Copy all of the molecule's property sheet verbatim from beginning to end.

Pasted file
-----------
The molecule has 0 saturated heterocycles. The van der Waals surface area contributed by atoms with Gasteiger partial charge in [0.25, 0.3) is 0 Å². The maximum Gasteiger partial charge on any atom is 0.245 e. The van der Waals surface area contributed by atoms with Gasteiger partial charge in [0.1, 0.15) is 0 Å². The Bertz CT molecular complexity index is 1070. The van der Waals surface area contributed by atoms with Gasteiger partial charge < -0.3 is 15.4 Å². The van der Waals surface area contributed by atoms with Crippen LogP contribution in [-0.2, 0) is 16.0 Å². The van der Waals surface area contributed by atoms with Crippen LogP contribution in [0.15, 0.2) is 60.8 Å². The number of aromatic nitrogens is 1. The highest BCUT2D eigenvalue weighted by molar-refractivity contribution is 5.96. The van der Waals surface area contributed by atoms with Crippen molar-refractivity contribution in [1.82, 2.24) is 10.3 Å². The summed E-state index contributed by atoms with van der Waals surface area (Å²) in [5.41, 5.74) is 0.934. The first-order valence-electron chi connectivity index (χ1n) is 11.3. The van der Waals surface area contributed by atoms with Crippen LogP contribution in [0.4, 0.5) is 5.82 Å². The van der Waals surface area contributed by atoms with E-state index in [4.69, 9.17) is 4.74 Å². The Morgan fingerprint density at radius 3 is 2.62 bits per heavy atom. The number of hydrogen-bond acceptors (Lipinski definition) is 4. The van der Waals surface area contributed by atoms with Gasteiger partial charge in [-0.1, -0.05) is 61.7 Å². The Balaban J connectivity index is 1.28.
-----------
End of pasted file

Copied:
The molecule has 0 saturated heterocycles. The van der Waals surface area contributed by atoms with Gasteiger partial charge in [0.25, 0.3) is 0 Å². The maximum Gasteiger partial charge on any atom is 0.245 e. The van der Waals surface area contributed by atoms with Gasteiger partial charge in [0.1, 0.15) is 0 Å². The Bertz CT molecular complexity index is 1070. The van der Waals surface area contributed by atoms with Gasteiger partial charge < -0.3 is 15.4 Å². The van der Waals surface area contributed by atoms with Crippen LogP contribution in [-0.2, 0) is 16.0 Å². The van der Waals surface area contributed by atoms with Crippen LogP contribution in [0.15, 0.2) is 60.8 Å². The number of aromatic nitrogens is 1. The highest BCUT2D eigenvalue weighted by molar-refractivity contribution is 5.96. The van der Waals surface area contributed by atoms with Crippen molar-refractivity contribution in [1.82, 2.24) is 10.3 Å². The summed E-state index contributed by atoms with van der Waals surface area (Å²) in [5.41, 5.74) is 0.934. The first-order valence-electron chi connectivity index (χ1n) is 11.3. The van der Waals surface area contributed by atoms with Crippen LogP contribution in [0.4, 0.5) is 5.82 Å². The van der Waals surface area contributed by atoms with E-state index in [4.69, 9.17) is 4.74 Å². The Morgan fingerprint density at radius 3 is 2.62 bits per heavy atom. The number of hydrogen-bond acceptors (Lipinski definition) is 4. The van der Waals surface area contributed by atoms with Gasteiger partial charge in [-0.1, -0.05) is 61.7 Å². The Balaban J connectivity index is 1.28.